(Note: I had traveled to Yangon, Myanmar, to participate in a program called TechCamp between Jan 14-16, 2014. These are put together based on my observations as a tourist, discussions with people on the street and with participants at TechCamp. The viewpoint will be limited by this constraint)
I had only heard of Myanmar, but when I go the invite to visit it, I didn’t know what to make of the place. I knew they had decades of military rule by the junta, and Aung San Suu Kyi had managed to press for a democratic process in the near future. The transition wasn’t complete, and I fully expected a rather hostile military presence that was forced to concede their control over the way things were run.
Though Myanmar and India are neighbours, there have not been steady diplomatic relations between us. I was curious as to how they would see Indians – with friendship, wariness or suspicion.
I got talking to a guy from BBC on the flight to Yangon. He was helping their fledgling media learn about international standards in reporting, as well as setting up an independent media channel.
I had fully expected a thorough questioning at immigration on my motives to enter Myanmar. I had prepared mentally for being handed a list of things I could/couldn’t do, places I couldn’t visit and areas I could not photograph.
In reality, it was a pleasant surprise. Immigration was quick and document inspection was cursory. There was a taxi counter and money changers just outside, and I was out of the airport within 20 minutes of landing.
Myanmar is at an interesting point today. The first general elections are to be held in 2015, and they are framing a revised constitution currently. They discarded the earlier one, and are grappling with issues of not having a framed constitution in the interim. For instance, there is no telecom policy yet, but sensing that mobiles are crucial, the government has allowed a couple of firms to setup networks. Till sometime back, it cost close to USD200 to get a SIM card. Now, pre-paid cards are also available at USD25 but still mainly in cities. Smartphones abound in Yangon, with many of the young using WiFi to get their fix of Facebook.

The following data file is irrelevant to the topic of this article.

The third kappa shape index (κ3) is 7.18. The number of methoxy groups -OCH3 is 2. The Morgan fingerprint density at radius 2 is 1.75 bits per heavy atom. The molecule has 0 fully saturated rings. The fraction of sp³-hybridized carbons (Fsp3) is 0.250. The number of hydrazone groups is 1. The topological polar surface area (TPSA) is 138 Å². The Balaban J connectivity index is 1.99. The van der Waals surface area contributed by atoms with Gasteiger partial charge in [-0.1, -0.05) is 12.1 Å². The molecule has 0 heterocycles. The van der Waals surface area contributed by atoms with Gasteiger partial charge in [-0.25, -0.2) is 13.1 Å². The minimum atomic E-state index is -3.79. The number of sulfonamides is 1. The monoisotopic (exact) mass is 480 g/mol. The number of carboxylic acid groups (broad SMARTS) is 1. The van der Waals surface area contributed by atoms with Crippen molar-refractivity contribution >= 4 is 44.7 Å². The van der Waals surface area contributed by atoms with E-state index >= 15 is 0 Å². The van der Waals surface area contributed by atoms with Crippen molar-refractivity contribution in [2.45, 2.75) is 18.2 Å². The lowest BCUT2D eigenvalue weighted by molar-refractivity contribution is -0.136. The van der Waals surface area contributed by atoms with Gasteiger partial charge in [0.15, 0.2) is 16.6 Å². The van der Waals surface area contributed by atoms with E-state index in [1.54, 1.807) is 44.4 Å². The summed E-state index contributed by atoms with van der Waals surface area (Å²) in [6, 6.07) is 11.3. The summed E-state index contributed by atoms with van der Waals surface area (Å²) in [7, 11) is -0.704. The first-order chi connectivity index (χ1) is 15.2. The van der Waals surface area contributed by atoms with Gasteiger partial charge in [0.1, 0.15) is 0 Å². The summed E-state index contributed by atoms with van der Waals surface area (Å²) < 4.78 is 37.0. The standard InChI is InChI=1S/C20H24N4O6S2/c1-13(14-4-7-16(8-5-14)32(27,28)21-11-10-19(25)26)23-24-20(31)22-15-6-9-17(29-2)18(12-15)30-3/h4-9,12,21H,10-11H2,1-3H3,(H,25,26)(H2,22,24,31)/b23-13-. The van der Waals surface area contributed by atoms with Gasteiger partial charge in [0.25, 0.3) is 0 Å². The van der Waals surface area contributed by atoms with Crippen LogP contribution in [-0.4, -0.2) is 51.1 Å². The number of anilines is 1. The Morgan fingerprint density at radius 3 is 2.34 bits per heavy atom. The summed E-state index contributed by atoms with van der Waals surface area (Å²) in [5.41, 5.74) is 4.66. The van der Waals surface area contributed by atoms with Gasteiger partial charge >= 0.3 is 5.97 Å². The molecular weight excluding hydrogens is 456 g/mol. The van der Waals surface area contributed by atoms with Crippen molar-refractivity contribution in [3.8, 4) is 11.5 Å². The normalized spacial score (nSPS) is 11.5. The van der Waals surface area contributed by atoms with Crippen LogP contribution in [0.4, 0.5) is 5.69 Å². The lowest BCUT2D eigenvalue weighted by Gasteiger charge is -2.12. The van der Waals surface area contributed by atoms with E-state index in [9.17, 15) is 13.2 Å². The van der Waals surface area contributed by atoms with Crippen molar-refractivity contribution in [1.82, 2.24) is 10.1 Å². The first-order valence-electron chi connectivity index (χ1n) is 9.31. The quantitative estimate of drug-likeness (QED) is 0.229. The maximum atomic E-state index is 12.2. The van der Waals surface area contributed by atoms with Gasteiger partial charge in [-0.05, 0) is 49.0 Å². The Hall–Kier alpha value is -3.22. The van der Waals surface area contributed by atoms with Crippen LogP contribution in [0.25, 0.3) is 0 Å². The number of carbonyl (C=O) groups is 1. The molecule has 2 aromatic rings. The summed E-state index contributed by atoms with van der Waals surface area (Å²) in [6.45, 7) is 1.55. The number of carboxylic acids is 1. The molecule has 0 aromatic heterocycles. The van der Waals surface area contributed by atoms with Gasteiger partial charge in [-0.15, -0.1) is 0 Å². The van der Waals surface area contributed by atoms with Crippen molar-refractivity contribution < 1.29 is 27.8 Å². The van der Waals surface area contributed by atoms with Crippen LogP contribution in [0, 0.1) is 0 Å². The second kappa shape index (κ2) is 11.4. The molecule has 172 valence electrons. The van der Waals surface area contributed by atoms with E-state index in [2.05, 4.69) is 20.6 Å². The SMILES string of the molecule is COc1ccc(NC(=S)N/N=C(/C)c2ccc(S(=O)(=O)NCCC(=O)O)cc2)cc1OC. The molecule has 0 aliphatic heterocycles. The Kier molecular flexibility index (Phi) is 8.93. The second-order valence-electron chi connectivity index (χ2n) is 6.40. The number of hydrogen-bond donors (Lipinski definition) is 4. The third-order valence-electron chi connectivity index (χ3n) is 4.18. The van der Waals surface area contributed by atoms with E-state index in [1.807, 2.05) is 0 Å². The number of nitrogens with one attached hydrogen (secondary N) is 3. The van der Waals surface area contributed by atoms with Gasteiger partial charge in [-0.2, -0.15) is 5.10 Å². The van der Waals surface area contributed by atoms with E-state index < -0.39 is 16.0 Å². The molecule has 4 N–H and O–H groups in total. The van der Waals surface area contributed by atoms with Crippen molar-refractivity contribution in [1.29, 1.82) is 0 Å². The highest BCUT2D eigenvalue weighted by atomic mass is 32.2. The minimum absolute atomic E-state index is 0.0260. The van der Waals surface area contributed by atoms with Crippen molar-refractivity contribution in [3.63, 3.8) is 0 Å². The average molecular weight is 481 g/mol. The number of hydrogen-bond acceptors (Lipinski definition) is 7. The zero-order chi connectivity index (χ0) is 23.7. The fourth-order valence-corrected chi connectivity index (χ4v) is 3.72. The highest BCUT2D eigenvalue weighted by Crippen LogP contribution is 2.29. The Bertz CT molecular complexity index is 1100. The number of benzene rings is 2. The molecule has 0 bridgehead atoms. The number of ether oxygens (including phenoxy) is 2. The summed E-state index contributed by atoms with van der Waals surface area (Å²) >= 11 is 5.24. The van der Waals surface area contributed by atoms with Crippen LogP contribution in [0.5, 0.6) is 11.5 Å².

Land records are another point of debate. In the earlier regime, land records were at best approximate. Myanmar wants to use GIS systems to setup proper land records, but they are faced with the problem of reconciling ownership based on old claims. It literally is a country in transition.
At first sight, Yangon seemed like any other city. As a reminder of the change, a huge hoarding advertising an LG phone welcomed those leaving the airport. However, it was apparent that this was an aberration. Most hoardings advertised various concoctions of multi-vitamins showing young models (fully clothed) energised by having them.
Something seemed out of place as we drove down. In India, the driver sits at the right of the car and we drive on the left side. In the US it is the other way. In Myanmar, the driver sits at the right of the car, but drives on the right side. This means he is further away from the centre of the road and theoretically increases the risk of accidents with oncoming traffic. (I later learnt that most vehicles were imported in the 50s and 60s, and later only over the last two years. These were usually second-hand cars, and most owners went for budget models without considering whether they were right-hand or left-hand drive)
I kept looking out for military presence, but in all the days I was there, I didn’t see any overt display of power. Someone later told me that there never had been a strong military presence on the ground. The junta had kept control by having a network of informers.
I reached Saturday afternoon, so had a couple of days to walk around town before the event. On the first day, I visited Shwedagon Pagoda, the largest pagoda in Myanmar, situated in downtown Yangon. Property prices have been on a rise since the announcement that the military was ceding control. Sensing opportunity, many large firms are trying to establish presence here. Downtown property prices are anecdotally as high as New York.